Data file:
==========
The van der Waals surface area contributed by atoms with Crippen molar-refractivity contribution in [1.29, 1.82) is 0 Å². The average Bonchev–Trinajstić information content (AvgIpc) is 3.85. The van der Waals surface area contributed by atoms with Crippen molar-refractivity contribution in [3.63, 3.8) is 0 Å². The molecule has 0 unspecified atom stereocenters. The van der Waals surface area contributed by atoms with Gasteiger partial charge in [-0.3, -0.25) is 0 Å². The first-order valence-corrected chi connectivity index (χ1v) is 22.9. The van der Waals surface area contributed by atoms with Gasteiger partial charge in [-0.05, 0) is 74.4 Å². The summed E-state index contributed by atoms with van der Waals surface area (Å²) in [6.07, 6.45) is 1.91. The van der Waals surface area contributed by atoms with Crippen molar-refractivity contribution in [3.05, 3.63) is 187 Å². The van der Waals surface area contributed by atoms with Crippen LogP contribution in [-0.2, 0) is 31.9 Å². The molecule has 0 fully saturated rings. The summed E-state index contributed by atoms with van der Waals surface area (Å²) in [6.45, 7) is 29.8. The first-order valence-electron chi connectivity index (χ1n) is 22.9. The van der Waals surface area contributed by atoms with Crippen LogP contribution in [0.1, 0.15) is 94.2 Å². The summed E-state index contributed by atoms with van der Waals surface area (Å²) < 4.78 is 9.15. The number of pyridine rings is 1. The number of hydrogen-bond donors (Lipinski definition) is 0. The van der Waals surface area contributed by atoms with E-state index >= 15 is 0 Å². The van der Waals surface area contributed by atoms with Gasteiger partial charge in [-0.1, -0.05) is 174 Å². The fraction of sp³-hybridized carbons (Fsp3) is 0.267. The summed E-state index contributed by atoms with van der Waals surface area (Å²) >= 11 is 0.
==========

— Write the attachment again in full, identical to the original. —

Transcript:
The van der Waals surface area contributed by atoms with Crippen molar-refractivity contribution in [1.29, 1.82) is 0 Å². The average Bonchev–Trinajstić information content (AvgIpc) is 3.85. The van der Waals surface area contributed by atoms with Crippen molar-refractivity contribution in [3.63, 3.8) is 0 Å². The molecule has 0 unspecified atom stereocenters. The van der Waals surface area contributed by atoms with Gasteiger partial charge in [-0.3, -0.25) is 0 Å². The first-order valence-corrected chi connectivity index (χ1v) is 22.9. The van der Waals surface area contributed by atoms with Gasteiger partial charge in [-0.05, 0) is 74.4 Å². The summed E-state index contributed by atoms with van der Waals surface area (Å²) in [6.07, 6.45) is 1.91. The van der Waals surface area contributed by atoms with Crippen molar-refractivity contribution in [3.05, 3.63) is 187 Å². The van der Waals surface area contributed by atoms with Crippen LogP contribution in [-0.2, 0) is 31.9 Å². The molecule has 0 fully saturated rings. The summed E-state index contributed by atoms with van der Waals surface area (Å²) in [6.45, 7) is 29.8. The first-order valence-electron chi connectivity index (χ1n) is 22.9. The van der Waals surface area contributed by atoms with Crippen LogP contribution in [0.1, 0.15) is 94.2 Å². The summed E-state index contributed by atoms with van der Waals surface area (Å²) < 4.78 is 9.15. The number of pyridine rings is 1. The number of hydrogen-bond donors (Lipinski definition) is 0. The van der Waals surface area contributed by atoms with E-state index >= 15 is 0 Å². The van der Waals surface area contributed by atoms with Gasteiger partial charge in [-0.1, -0.05) is 174 Å². The fraction of sp³-hybridized carbons (Fsp3) is 0.267. The summed E-state index contributed by atoms with van der Waals surface area (Å²) >= 11 is 0.